We next attempted to use existing GESs of various types of breast cancer to uncover possible connections between the various TFs and breast cancer pathogenesis. We sought to understand the relatedness of individual EMT-inducers and their respective GESs to the gene-expression profiles with individual breast carcinomas in a large (244 patient) cohort of these tumors (49). The gene-expression profiles derived from many tumors displayed a high correlation to GESs derived from Gsc, Snail, Twist, and TGF-β1, but correlated less strongly with the signature derived from knocking down E-cadherin (Fig. 3B). As predicted from previous observations, tumors with a high correlation to the Snail GES also displayed a high correlation to the Twist GES. In addition, the gene-expression profiles derived from each tumor in this dataset tend to correlate with the GESs derived from more than one EMT inducer. Moreover, the expression signature of individual tumors did not make it possible to resolve between alternative mechanisms of EMT induction (i.e., Twist-, Snail-, TGF-β1-, or Gsc-induced EMT) in these breast cancers. Nonetheless, the GESs of individual EMT-inducers could be used to assay for the occurrence of an EMT in a breast tumor, even if the EMT was induced by a still-unknown inducer and activation of this transdifferentiation program occurred in only a minority of the cells within each tumor. Importantly, the possibility that stromal elements within the tumor samples rather than the carcinoma cells themselves resulted in the detection of a mesenchymal GES could not be discounted.

Correlation of EMT Core Signature with the Basal B, Claudin-Low, and Metaplastic Signatures.

We also wished to determine how the EMT core signature relates to the GESs of various subtypes of breast cancer. We compared the mean expression values of genes up- or down-regulated by an EMT against the GES of various breast cancer cell line subtypes (50) and found that the EMT core signature most strongly correlated with the signature derived from basal B cell lines (Fig. S4). This subtype is characterized by high vimentin expression and a stem cell-like expression profile (45, 50), similar to cells that have undergone an EMT; in contrast, the signatures derived from the basal A and luminal subtypes (45, 50) (Fig. S4) were not closely related to the EMT core signature.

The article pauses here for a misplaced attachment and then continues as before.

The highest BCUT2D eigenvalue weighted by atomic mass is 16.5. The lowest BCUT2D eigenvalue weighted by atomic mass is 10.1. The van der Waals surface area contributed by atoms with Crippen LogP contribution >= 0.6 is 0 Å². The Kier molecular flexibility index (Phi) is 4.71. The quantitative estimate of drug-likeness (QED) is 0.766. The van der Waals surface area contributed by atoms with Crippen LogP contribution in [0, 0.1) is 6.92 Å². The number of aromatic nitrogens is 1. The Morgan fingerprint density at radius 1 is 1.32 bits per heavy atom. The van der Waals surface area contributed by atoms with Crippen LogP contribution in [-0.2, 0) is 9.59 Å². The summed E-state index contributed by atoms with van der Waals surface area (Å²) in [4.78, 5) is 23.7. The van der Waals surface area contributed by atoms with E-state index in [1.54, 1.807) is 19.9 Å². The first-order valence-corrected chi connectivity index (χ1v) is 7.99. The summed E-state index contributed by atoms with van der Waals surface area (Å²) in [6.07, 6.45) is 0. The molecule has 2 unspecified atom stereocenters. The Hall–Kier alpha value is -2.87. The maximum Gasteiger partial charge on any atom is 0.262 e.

We also measured the association of the EMT core signature to GESs derived from breast cancer subtypes defined by Hennessy et al. (23) and against the GES of a cohort of metaplastic tumors that had been previously analyzed using the same microarray platform (22). The up- and down-regulated genes from the EMT core signature were also significantly up- and down-regulated in both the metaplastic and claudin-low breast cancers, but not in other breast cancer subtypes (Fig. 4 A and B). This finding is consistent with recent reports that have linked low E-cadherin expression, indicative of passage through an EMT, to clinically encountered breast tumors of either the claudin-low or metaplastic subtype (22, 23). Because passage through an EMT has also been linked with acquisition of stem cell characteristics (6), this suggests that the neoplastic cells in these tumors contain relatively high proportions of cancer stem cells.

Fig. 4.
The core EMT signature correlates with metaplastic and claudin-low breast cancers. (A and B) Gene-expression data were plotted as box plots for the mean expression of the EMT-up genes (A) and the EMT-down genes (B) by subtype using the dataset from Hennessey ...

We also assayed the expression of the mRNAs encoding EMT-inducing TFs in breast cancers that had been classified into basal-like, HER2+, luminal, claudin-low, and metaplastic subtypes (22, 23). We found that the Snail, Slug, Zeb1, Twist1, and FOXC1 TFs were up-regulated in metaplastic tumors, and Zeb2 was most commonly up-regulated in claudin-low tumors (Fig. 5A). Both metaplastic and claudin-low tumor subtypes showed significant down-regulation of E-cadherin mRNA expression (CDH1) as well as claudin 4 (Fig. 5A). Although nearly all claudin-low tumors express high levels of Zeb2, only half of these tumors concomitantly expressed high levels of other EMT-inducing genes (Snail, Twist, FOXC1) (Fig. 5A). Strikingly, nearly all basal-like breast tumors, but not luminal or HER2+ tumors, display consistently high expression of the EMT-inducer FOXC1, which is known to be associated with increased cell motility and invasion and decreased expression of E-cadherin (13) (Fig. 5A and Fig. S5).

Fig. 5.
EMT-inducing genes are up-regulated in metaplastic and claudin-low tumors and FOXC1 expression marks basal-like tumors and is a predictor of poor clinical outcome. (A) Data were extracted for EMT-related genes and samples were ordered by intrinsic subtype ...